Experts believe the Australian continent is hiding the largest meteor crater on Earth, revealing a hit at least twice as powerful as the one that wiped out the dinosaurs.

Recent research published in the journal Technophysics points to the world’s largest known impact structure, buried deep in the earth in southern NSW.

Australia is home to at least 38 confirmed and 43 potential impact structures after it was pummelled by asteroids in Earth’s early history, but the Deniliquin structure is by far the biggest.

The structure, which is yet to be further tested by drilling, spans up to 520 kilometres in diameter, making it three times as wide as Mexico’s Chicxulub crater, which was left by the meteor that wiped out the dinosaurs.

Asteroid that left crater likely wiped out 85% of life

Like many large meteor craters, the structure hiding under NSW is believed to be tied to a mass extinction event.

The Deniliquin structure was likely located on the eastern part of the Gondwana supercontinent before it split apart into many smaller continents, including Australia.

Researchers believe the impact that caused the structure may have occurred during the Late Ordovician extinction event, which wiped out 85 per cent of life on Earth between 445.2 and 443.8 million years ago.

That impact was more than double the scale of the Chicxulub impact, which killed off the dinosaurs.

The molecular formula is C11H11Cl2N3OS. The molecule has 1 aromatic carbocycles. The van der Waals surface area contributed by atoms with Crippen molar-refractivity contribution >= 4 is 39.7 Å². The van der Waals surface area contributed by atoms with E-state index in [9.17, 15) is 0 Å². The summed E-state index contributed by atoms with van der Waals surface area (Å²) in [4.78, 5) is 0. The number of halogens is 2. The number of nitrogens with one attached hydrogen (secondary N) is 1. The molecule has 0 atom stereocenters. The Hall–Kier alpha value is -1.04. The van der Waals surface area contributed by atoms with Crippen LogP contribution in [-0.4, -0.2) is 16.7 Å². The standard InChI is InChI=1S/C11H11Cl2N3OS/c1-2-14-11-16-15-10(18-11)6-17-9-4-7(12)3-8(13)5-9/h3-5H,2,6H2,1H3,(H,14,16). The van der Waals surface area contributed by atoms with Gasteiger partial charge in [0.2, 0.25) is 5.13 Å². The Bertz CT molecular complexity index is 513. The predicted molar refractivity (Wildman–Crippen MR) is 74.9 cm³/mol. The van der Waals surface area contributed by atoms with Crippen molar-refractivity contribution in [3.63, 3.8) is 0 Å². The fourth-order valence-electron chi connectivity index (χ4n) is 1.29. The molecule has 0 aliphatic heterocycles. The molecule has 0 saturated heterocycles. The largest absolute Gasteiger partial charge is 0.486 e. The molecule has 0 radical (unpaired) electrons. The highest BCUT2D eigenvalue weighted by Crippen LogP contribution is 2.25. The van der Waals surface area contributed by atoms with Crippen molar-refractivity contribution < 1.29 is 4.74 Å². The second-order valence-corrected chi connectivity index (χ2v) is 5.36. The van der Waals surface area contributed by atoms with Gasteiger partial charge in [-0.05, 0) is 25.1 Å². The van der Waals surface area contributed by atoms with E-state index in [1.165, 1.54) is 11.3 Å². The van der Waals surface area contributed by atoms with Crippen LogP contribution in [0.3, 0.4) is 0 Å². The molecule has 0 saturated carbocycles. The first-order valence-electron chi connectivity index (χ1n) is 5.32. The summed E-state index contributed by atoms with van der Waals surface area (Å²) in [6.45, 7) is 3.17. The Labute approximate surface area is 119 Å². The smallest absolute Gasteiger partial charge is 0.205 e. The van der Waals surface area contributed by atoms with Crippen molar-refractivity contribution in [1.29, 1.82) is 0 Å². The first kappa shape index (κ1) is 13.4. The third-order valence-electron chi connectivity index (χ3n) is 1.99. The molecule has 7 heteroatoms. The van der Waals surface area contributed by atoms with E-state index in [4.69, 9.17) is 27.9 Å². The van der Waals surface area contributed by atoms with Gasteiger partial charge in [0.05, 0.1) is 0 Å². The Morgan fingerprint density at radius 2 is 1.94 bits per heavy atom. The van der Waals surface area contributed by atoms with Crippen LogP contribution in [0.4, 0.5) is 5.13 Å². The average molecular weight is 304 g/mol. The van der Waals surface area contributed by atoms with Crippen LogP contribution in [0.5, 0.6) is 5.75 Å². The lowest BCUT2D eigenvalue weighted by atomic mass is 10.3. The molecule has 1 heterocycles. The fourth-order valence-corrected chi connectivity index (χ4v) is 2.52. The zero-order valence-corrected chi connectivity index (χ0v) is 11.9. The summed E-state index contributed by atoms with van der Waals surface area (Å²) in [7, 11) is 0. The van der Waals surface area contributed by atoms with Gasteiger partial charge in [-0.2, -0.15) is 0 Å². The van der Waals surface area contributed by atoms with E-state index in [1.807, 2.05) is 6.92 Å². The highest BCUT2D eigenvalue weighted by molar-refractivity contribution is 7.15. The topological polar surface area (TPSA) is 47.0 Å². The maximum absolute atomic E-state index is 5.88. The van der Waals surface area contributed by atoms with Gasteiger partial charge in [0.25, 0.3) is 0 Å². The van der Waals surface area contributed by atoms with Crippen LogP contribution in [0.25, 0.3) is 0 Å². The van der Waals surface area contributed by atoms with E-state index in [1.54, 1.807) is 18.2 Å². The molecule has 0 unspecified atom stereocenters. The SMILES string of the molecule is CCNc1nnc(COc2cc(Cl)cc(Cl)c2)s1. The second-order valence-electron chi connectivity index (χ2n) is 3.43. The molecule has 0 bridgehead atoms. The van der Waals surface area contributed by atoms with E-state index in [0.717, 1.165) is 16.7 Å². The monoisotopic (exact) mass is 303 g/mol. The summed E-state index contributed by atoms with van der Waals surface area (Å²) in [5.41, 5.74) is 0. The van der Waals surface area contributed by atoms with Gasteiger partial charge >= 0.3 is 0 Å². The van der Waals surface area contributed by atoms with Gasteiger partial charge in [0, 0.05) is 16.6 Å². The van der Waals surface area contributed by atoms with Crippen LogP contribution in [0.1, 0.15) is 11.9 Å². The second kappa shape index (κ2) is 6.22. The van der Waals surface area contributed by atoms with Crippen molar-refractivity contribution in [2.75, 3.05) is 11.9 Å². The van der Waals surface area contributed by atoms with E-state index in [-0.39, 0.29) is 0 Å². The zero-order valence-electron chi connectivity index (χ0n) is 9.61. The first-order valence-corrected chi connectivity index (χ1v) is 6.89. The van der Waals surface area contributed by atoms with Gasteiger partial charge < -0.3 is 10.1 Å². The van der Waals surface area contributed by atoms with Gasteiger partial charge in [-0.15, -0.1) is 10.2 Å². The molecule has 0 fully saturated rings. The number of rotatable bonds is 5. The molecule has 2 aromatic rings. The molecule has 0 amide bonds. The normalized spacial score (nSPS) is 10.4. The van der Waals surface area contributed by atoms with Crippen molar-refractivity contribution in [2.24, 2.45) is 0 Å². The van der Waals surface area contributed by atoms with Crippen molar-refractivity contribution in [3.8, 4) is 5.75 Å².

It’s also possible the structure is even older, according to study co-author Andrew Glikson. It may be tied to the Cambrian era, which occurred about 514 million years ago.

Why are impact craters difficult to spot?

Earth has been hit by massive asteroids many times in its long history, but the impacts of these hits are often difficult to see for several reasons.

The first is erosion. When an asteroid strikes, it leaves behind a crater with an uplifted core, “similar to how a drop of water splashes upward from a transient crater when you drop a pebble in a pool”, Dr Glikson recently explained in LiveScience.

That central uplifted dome is a key characteristic of impact structures, but it can erode over millions of years and become difficult to identify.

Impact structures can also be buried by sediment over time, or they may disappear as a result of subduction, wherein tectonic plates collide and slide under one another and change the Earth’s crust.

How did scientists find the crater?

Between 1995 and 2000, scientist and fellow study co-author Tony Yeates suggested magnetic patterns beneath the Murray Basin in NSW pointed to a massive, buried impact structure.

Analysis of the region between 2015 and 2020 then revealed the existence of a 520-kilometre-wide structure with a seismically defined dome at its centre — much like the structures that are found after an asteroid strikes.

The Deniliquin structure has all the features that are expected from a large impact structure. Magnetic readings of the area reveal a symmetrical rippling pattern in the Earth’s crust around the crater’s core, which was likely formed in the immense heat after the asteroid hit. The readings also show “radial faults”, or fractures that splinter out from the centre of a large impact structure.

“Currently, the bulk of the evidence for the Deniliquin impact is based on geophysical data obtained from the surface,” Dr Glikson wrote.

“For proof of impact, we’ll need to collect physical evidence of shock, which can only come from drilling deep into the structure.”

“The next step will be to gather samples to determine the structure’s exact age,” he added.

“This will require drilling a deep hole into its magnetic centre and dating the extracted material.”


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By Rahul

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